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Published on 11 July 2019

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Interim data evaluating Elocta for immune tolerance induction shared at ISTH 2019

Interim results from verITI-8, an ongoing prospective, Phase IV study evaluating the efficacy of Elocta® (efmoroctocog alfa), for first-time Immune Tolerance Induction (ITI) for people with severe haemophilia A with inhibitors were presented at the XXVII Congress of the International Society on Thrombosis and Haemostasis (ISTH). 
 
The development of inhibitors, or antibodies, to FVIII replacement therapy is one of the most serious complications for people with haemophilia, occurring in approximately 30 percent of people with severe haemophilia A during their lifetime. Eradication of inhibitors through ITI is currently the standard of care. ITI requires factor replacement therapy to be given regularly over a period to train the immune system to accept the treatment without reacting to it. Inhibitor eradication using conventional rFVIII has typically been seen in 12-18 months, but more difficult cases can take two years or longer. Elocta is not currently approved for ITI.
 
“Development of inhibitors continues to be a significant challenge for people with haemophilia and it remains an area of unmet need,” says Armin Reininger, Head of Medical and Scientific Affairs at Sobi. “These early data are encouraging, and we look forward to evaluating Elocta’s use in ITI for people with severe haemophilia A and inhibitors further. This study and our ongoing research together with Sanofi are part of our commitment to helping people with haemophilia liberate their lives so they can live beyond their condition.”
 
VerITI-8 is an ongoing prospective, open label study evaluating Elocta for first time ITI in subjects with severe haemophilia A and high titre inhibitors (historical peak ≥5 BU/ml). The primary endpoint is time to tolerisation (successful ITI) with Elocta, and secondary endpoints include annualised bleed rates, number of subjects who achieve ITI success, adverse events and consumption.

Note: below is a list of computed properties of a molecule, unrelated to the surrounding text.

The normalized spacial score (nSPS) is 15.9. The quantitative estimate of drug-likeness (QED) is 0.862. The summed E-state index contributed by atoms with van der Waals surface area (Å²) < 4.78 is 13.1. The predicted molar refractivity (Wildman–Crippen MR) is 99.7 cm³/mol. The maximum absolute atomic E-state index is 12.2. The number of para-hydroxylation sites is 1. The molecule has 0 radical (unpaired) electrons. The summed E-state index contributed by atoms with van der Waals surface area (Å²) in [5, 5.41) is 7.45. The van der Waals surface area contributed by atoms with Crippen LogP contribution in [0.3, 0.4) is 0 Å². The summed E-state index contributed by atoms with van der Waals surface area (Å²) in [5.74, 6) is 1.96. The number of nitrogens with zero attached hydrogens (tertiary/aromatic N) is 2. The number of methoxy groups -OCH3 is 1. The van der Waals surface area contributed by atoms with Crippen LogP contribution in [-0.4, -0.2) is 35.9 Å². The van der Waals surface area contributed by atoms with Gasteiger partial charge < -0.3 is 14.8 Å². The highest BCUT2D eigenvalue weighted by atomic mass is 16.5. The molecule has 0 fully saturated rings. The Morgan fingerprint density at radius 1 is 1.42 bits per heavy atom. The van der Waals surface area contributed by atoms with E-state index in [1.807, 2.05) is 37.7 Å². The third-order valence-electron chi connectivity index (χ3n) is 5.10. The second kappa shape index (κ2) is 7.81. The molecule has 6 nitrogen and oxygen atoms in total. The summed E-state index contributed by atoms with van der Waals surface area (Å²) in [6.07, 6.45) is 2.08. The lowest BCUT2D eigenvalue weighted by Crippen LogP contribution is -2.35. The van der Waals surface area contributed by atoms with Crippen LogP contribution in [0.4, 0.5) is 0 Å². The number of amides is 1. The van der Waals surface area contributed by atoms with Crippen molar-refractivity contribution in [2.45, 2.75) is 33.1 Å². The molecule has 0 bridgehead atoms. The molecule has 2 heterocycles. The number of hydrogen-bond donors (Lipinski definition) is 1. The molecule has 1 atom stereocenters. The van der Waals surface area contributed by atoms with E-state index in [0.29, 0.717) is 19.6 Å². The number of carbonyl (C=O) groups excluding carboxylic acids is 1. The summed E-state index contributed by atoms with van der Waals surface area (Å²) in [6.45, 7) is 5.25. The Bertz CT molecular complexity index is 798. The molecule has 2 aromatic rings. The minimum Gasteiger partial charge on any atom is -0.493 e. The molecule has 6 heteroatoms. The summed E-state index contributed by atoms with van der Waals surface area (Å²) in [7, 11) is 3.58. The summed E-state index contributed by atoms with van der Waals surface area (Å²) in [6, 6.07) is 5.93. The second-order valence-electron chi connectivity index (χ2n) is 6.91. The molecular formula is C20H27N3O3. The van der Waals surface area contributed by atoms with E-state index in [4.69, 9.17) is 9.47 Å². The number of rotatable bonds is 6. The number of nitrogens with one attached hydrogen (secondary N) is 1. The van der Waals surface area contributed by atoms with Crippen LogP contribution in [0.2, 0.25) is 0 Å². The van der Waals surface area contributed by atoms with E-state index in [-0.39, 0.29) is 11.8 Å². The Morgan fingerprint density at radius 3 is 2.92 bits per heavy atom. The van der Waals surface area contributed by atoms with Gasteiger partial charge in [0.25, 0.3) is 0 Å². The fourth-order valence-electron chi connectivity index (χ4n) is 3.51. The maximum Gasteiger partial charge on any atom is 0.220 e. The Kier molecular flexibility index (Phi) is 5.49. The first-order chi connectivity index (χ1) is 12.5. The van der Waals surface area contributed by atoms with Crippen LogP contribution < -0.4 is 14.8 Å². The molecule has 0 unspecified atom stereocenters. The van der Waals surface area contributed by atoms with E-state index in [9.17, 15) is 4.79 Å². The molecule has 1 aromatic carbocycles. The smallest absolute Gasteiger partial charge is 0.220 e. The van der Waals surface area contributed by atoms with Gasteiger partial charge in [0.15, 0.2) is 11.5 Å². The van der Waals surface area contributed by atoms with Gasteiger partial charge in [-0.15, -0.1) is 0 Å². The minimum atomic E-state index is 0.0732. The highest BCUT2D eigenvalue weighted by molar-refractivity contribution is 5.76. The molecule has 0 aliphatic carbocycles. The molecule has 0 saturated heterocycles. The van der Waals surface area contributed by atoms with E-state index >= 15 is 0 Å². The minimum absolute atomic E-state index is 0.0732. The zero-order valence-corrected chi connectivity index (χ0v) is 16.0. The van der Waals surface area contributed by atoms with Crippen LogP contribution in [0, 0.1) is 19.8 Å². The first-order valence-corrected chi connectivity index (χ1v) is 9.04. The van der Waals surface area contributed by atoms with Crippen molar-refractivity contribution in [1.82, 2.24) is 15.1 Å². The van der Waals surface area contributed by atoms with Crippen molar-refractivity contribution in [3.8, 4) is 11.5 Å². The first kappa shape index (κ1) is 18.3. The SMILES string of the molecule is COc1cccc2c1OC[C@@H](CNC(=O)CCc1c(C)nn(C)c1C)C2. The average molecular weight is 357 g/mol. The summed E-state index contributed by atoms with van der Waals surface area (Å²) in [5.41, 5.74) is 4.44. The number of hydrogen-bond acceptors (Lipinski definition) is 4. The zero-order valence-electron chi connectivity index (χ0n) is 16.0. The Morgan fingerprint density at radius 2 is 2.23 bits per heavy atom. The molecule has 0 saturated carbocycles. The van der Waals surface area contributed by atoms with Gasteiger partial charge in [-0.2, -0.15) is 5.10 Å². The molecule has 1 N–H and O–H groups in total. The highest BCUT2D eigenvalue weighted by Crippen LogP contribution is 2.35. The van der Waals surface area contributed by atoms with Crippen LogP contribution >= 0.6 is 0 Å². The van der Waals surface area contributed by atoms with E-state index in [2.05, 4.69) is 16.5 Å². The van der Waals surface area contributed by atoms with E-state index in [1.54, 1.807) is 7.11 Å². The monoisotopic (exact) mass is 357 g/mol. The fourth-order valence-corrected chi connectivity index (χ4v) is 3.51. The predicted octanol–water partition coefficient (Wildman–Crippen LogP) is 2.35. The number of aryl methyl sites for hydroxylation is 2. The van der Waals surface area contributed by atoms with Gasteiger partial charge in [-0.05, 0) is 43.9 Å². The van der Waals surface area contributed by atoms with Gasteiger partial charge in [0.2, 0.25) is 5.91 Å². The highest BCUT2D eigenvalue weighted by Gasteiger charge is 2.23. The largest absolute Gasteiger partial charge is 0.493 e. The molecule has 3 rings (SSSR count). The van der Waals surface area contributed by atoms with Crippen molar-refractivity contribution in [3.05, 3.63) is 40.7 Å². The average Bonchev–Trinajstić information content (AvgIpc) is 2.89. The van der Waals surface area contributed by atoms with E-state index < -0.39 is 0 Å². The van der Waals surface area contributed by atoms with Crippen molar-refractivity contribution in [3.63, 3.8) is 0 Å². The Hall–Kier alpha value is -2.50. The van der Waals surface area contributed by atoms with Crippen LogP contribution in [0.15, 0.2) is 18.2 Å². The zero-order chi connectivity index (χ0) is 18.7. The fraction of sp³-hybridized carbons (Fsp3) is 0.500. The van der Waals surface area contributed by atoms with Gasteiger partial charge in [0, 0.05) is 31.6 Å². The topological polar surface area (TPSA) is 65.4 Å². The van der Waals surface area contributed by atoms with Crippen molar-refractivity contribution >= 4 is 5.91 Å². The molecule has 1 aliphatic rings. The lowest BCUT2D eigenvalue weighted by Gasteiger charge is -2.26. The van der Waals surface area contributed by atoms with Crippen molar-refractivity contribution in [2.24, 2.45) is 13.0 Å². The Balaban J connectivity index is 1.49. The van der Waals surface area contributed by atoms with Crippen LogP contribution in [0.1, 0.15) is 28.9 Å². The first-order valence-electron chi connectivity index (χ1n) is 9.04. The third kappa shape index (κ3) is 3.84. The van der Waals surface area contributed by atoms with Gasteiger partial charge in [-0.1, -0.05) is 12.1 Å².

In verITI-8, ITI tolerisation (success) is defined as having a negative Bethesda titre at two consecutive physician visits, normal recovery (an incremental recovery ≥66% at two consecutive physician visits) and pharmacokinetics (Elocta half-life ≥7 hours).
 
In this interim analysis, 15 patients with a history of high titre inhibitors and no prior ITI therapy, received ITI treatment which included administration of 200 IU/kg/day of Elocta until tolerisation or up to 48 weeks. At the data cutoff (January 23, 2019), six patients had been successfully tolerised with a median time to tolerisation of 11.7 weeks. Eight subjects in the study continue to receive Elocta ITI therapy and one has failed.
 
No adverse events related to rFVIIIFc have been reported. There have not been any discontinuation of study drug or early withdrawal from the study due to adverse events.
 
The most frequently occurring adverse reactions seen with Elocta ( >0.5% of subjects) in other clinical trials were joint and muscle pain, malaise, headache, and rash.
 
Further data and analysis are needed to better understand and confirm these interim results. Sobi and Sanofi have a second ongoing study, ReITIrate (NCT03103542), evaluating Elocta in ITI in haemophilia A patients with inhibitors who had previously failed ITI therapies with other FVIII products.


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